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Sysadmin, interested in new technologies, communications, multimedia, accessibility, better Linux than Windows, better Android than IOS and similar.

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Peter Vágner

Yeah! Link to this site I update irregularly with my feelings is featured at blindrevue.sk. Thank you guys for counting me in!

Peter Vágner

Peter Vágner

Awesome explanation and a command line example of transcoding analog video to webm on linux with . Tip to a linux friendly capture device is great too!

Peter Vágner

Chromium is getting #Accessibility support on linux

2 min read

Update: More up to date snapshot than chromium-snapshot-bin 80 is now available. Make sure you are running the latest snapshot for testing and reporting bugs.

 

Accessibility support with Chromium on linux is a thing that developers are working very hard on this year and it turns out it’s getting better and better all the time. I’d say now it’s very usable already. Joan Marie has written a wiki article explaining its current state. I’ve expressed that it looks to be awesome, feels snappy.

Now I’ll add a few simple steps explaining how to install the latest chromium snapshot and enable its built-in accessibility support on Arch linux and other linux distros based off of it.

  • All the commands you are executing should be executed as a normal user i.e. not root. Those that require super user privileges are starting with sudo.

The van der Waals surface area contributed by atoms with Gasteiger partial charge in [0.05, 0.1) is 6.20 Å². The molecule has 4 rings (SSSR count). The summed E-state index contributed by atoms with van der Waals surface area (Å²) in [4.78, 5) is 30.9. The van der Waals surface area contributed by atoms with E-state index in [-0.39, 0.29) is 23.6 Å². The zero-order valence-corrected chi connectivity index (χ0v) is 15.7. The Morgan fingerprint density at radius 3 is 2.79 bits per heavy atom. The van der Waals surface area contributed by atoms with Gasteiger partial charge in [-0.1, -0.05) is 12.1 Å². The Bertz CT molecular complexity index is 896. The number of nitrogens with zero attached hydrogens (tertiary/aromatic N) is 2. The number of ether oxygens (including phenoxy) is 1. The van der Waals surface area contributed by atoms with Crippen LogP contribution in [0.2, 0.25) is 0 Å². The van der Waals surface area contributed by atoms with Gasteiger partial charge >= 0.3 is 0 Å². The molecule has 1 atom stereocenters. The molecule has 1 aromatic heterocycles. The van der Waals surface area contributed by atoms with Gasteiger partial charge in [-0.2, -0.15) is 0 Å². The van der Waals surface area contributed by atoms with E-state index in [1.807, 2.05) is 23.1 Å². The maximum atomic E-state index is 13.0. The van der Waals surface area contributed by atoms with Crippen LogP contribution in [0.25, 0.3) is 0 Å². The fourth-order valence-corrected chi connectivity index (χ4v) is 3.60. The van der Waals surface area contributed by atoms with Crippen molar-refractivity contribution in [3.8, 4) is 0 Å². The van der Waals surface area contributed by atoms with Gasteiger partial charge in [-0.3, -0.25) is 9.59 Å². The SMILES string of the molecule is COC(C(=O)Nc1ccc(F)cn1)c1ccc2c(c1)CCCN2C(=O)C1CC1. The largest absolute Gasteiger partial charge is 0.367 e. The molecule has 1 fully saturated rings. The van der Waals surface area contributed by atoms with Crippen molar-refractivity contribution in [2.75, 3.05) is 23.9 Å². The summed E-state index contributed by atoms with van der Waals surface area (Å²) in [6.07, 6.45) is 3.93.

• Download and install chromium-snapshot-bin package from the AUR

    wget https://aur.archlinux.org/cgit/aur.git/snapshot/chromium-snapshot-bin.tar.gz
    tar xvzf chromium-snapshot-bin.tar.gz
    cd chromium-snapshot-bin
    makepkg -s
  • Now pay attention what package version this will end up building for example as of today it’s chromium-snapshot-bin-80.0.3970.0.r716024-1-x86_64.pkg.tar.xz.

  • Install the package like this

    sudo pacman -U chromium-snapshot-bin-80.0.3970.0.r716024-1-x86_64.pkg.tar.xz 
  • Now set a required variable named ACCESSIBILITY_ENABLED to 1 and write it to your desktop session profile

    sudo bash -c 'echo "export ACCESSIBILITY_ENABLED=1" > /etc/profile.d/chromium-accessibility.sh'
  • Now Write suggested chromium command line flags to the config file wrapper script responsible for launching chromium is looking for

    echo "--force-renderer-accessibility --enable-caret-browsing " > ~/.config/chromium-flags.conf
  • Now relogin to your desktop session, launch chromium whatewer way you prefer and you should enjoy its accessibility support with orca.

Peter Vágner

This is amazing although I must say I nevertheless would like to try it out one day.

Peter Vágner

an awesome editor for has got some love in version 2.2.1 get it from github, googleplay and soon. https://github.com/gsantner/markor

Peter Vágner

Peter Vágner

Peter Vágner

Peter Vágner

Braille typing on an #Android device

4 min read

A lot of blind people like to accelerate their typing skills on their smart phones by using eyes free methods. Typing in braille is the most popular of these I think.